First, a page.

One of the newest buzzwords of education is GAMIFICATION. Put shortly, gamification means using game principles to engage and motivate students. Gamification is NOT putting a student in front of a computer all day, every day, and oddly enough it is not the same as game-based learning. You can even gamify without using any technology at all, though admittedly, technology does make it easier. The point is this is not about technology or games, but about finding the elements that motivate people to persevere.

Unknowingly, I have been using elements of game design in my classroom since my first year of teaching: I level my assignments from easy to difficult, I use positive motivation often and regularly, I offer some form of reward for behavior and academic achievements. I de-emphasize failure as a negative concept, choosing to consider it as an opportunity to learn and try again.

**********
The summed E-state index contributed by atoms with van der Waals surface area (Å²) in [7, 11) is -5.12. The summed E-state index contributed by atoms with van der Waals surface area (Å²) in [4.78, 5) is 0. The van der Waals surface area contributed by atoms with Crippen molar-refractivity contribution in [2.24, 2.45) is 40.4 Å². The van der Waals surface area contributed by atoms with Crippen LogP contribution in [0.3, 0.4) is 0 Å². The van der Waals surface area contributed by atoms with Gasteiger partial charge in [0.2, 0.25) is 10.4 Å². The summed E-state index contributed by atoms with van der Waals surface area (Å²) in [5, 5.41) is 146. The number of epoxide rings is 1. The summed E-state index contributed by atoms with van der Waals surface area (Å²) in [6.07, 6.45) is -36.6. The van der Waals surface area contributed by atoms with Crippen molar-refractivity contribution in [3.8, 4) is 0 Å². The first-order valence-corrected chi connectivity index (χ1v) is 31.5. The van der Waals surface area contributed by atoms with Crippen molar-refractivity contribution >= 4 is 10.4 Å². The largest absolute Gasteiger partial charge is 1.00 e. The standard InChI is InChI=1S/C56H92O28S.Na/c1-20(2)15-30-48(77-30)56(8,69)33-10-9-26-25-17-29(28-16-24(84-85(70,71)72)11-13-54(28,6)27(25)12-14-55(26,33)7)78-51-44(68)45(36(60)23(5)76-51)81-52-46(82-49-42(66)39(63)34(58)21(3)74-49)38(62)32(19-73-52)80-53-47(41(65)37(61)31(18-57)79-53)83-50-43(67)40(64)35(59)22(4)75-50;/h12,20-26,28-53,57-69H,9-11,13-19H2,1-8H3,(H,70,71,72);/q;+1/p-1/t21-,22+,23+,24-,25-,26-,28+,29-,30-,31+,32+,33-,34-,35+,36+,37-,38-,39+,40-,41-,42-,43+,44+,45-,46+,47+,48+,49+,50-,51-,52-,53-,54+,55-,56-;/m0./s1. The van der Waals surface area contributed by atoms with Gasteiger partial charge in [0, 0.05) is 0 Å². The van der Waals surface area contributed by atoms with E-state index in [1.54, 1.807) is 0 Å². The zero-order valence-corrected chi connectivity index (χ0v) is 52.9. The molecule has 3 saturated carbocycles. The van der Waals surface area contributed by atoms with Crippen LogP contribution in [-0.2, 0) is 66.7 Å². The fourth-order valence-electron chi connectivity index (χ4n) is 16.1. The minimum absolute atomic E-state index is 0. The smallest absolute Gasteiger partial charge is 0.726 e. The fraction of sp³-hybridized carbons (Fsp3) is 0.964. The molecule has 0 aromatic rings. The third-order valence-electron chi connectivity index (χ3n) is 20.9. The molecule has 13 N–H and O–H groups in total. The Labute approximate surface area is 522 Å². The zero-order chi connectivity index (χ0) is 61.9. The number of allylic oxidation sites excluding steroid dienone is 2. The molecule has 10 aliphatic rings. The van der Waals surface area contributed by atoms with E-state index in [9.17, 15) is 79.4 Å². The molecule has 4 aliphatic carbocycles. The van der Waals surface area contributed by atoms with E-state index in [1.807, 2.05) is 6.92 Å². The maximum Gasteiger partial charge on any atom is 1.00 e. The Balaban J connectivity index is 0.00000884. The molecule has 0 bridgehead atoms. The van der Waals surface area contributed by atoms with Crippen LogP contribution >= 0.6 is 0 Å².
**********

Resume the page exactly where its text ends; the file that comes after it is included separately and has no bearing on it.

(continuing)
Naturally, than, this new wave of gamifying everything has been very intriguing to me.

Yesterday, I implemented a full-force gamification-based unit for state test review. My students struggle with math in general, so spending weeks involved in the rigorous critical thinking processes required for test prep is a monumental challenge, to say the least. As their anxiety and frustration increase, their motivation and desire decrease. Many days, getting my students just to try feels like a triumphant victory.

My game is app-based, so the students could download it on their phones, and Star Wars themed. In Texas, our test is called the STAAR, and since all of my students have failed the last test, I named my app STAAR Wars. I created this really fun video to get them excited: